good enough from the academy’s point of view. If a baseball fan declares,
“baseball is my religion,” it is doubtful that the academy will alter its
definition of religion to include baseball.
We see these debates play out in a more concrete sense when it comes to the
classification of magic, voodoo and paganism.
However, unlike magic, voodoo or basketball, Islam enjoys the luxury of
being recognized unequivocally as a religion by the academy.
Dubuisson argues, and I agree, that this is unfair, since a number of other
“traditions” and practices don’t enjoy this luxury of being classified as
religion by the academy. But, the question
remains: are the specific practices and concerns that I focus on – i.e. the
issuance of juridical pronouncements on the Pakistani state - classified as
“religion” or “religious practices” by the academy? Let us address this
vital question by examining contestations over the definition of religion in
Thomas Tweed, a renowned scholar of American Catholicism, alerts us to the
fact that there exist many definitions and theories of religion. He argues
that all of these emerge from, and are reflective of, the specific contexts
of the scholars – i.e. the disciplines in which they were trained, their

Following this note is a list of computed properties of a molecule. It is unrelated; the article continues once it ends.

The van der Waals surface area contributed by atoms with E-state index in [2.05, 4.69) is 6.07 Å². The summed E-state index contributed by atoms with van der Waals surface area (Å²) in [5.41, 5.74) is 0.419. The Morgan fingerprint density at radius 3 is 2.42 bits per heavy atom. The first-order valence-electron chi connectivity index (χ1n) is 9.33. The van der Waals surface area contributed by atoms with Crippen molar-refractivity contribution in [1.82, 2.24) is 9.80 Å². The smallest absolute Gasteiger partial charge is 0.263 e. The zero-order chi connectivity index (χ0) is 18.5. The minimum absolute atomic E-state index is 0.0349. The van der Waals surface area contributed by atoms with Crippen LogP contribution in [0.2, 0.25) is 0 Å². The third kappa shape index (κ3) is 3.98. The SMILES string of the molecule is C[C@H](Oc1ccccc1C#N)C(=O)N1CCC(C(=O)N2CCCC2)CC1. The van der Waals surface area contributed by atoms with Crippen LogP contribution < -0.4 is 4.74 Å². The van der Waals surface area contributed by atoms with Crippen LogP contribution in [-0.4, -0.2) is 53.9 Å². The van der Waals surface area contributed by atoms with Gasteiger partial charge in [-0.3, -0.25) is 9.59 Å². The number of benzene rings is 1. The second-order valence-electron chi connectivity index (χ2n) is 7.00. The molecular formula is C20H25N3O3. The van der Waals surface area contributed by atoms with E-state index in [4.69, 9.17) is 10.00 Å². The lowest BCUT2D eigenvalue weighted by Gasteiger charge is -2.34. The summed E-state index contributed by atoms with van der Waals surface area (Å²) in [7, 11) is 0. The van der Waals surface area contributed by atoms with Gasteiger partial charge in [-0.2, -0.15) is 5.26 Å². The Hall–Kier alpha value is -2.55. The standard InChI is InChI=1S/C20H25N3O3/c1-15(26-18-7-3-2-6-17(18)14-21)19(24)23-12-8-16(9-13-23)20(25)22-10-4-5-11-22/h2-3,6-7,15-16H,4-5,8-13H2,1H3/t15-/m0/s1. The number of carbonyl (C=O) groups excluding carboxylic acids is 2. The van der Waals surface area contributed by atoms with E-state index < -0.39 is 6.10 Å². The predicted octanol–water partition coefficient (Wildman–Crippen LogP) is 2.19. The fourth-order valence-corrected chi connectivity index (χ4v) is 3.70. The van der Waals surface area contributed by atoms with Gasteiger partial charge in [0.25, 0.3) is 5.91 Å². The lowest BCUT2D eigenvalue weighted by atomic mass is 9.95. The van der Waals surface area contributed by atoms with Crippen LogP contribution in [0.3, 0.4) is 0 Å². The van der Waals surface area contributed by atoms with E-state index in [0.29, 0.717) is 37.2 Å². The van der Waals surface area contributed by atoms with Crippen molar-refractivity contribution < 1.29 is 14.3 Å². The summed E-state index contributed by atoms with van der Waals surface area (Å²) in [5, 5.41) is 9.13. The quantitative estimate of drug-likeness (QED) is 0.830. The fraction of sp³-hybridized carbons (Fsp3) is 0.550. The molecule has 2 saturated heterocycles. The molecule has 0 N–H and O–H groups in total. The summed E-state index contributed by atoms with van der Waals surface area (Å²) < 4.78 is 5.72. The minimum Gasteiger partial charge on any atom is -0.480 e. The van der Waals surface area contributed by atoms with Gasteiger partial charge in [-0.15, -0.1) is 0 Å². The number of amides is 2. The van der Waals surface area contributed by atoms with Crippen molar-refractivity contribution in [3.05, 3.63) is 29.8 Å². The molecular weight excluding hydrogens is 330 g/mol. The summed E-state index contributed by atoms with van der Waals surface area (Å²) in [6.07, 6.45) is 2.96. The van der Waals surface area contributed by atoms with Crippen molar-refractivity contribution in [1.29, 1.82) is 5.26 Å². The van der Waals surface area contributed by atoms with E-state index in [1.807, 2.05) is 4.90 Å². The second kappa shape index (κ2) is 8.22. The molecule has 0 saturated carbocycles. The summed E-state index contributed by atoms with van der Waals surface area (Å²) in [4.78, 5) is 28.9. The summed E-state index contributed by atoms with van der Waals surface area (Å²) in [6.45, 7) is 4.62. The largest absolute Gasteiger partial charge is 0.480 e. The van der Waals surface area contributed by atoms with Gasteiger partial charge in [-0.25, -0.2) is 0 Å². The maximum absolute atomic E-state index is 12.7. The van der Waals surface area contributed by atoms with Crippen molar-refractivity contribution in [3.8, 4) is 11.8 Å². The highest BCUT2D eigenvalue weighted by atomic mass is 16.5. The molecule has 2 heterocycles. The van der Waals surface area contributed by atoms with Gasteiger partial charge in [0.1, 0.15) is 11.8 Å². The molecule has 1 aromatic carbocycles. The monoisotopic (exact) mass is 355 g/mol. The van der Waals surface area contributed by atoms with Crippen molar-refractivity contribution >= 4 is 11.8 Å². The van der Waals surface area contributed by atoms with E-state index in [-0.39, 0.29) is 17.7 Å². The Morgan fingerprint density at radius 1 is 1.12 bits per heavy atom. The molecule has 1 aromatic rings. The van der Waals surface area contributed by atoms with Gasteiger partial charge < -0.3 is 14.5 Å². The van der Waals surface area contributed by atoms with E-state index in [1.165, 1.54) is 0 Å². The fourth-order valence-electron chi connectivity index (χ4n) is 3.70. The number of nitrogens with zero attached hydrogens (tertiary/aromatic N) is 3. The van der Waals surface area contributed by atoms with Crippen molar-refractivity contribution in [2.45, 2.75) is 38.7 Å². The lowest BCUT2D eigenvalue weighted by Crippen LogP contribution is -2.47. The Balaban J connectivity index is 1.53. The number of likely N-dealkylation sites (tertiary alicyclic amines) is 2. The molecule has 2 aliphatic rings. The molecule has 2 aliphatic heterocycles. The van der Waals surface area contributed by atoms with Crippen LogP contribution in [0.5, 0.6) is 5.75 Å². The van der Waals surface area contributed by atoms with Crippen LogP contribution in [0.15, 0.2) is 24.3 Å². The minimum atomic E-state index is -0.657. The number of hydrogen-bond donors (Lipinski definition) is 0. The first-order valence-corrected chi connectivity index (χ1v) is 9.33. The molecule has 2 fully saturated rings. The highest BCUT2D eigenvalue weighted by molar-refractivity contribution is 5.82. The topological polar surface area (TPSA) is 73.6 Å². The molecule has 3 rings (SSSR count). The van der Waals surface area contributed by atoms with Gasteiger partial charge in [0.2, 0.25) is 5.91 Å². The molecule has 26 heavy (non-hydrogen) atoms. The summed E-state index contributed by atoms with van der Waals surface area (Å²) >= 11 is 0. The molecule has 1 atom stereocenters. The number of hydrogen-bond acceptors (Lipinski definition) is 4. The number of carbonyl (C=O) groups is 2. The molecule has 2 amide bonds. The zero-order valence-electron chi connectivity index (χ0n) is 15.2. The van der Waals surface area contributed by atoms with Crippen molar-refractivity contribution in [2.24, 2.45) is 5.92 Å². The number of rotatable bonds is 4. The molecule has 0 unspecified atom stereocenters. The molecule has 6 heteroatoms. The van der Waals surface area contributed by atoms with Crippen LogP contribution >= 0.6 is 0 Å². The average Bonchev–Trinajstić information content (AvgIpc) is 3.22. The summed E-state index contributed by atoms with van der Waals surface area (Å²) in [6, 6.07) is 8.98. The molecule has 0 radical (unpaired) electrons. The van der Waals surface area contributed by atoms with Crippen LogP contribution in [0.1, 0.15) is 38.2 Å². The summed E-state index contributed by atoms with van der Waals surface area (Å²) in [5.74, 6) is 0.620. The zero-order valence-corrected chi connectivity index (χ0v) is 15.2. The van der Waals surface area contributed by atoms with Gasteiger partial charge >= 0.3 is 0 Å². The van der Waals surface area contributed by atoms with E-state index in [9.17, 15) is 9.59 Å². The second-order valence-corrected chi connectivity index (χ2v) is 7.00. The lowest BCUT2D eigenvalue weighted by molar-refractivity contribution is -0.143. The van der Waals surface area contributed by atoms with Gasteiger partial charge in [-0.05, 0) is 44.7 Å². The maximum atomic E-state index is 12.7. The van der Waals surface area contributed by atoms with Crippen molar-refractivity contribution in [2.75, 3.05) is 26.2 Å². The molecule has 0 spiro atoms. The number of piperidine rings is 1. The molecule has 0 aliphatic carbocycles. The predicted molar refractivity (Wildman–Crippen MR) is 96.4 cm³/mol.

temporal and spatial confines, their external influences etc. Tweed offers
us his own definition of religion: “Religions … intensify joy and confront
suffering by drawing on human and suprahuman forces to make homes and cross
In making this move Tweed draws upon a plethora of examples from a multitude
of traditions, including Islam, to show how his definition of religion is
broadly applicable. Admittedly, Tweed’s demonstration of the existence of
similar phenomena across tradition is not flawed,
(that is, if one buys into the “comparative method”).
However, what is flawed is Tweed attempt to liberate himself from Western
assumptions about religion that are prevalent in the academy. In identifying
aspects of religion that he considers important, Tweed names, “beliefs,
values, rituals, institutions, and feelings.”
Another Western scholar of religion, Ninian Smart identifies religion as a
“six-dimensional organism, typically containing doctrines, myth, ethical
teaching, rituals and social institutions, and animated by religious
experiences of various kinds.”
I do not argue that these definitions of religion do not speak to certain
formulations of Islam, but I maintain that they have very little to say
about my particular research interests within Islamic Studies. If we are to
take these definitions of religion as authoritative then it appears that the
subject of my study might not be “religion” after all, or at best, it is
only a marginal aspect of religion. This, of course, raises questions about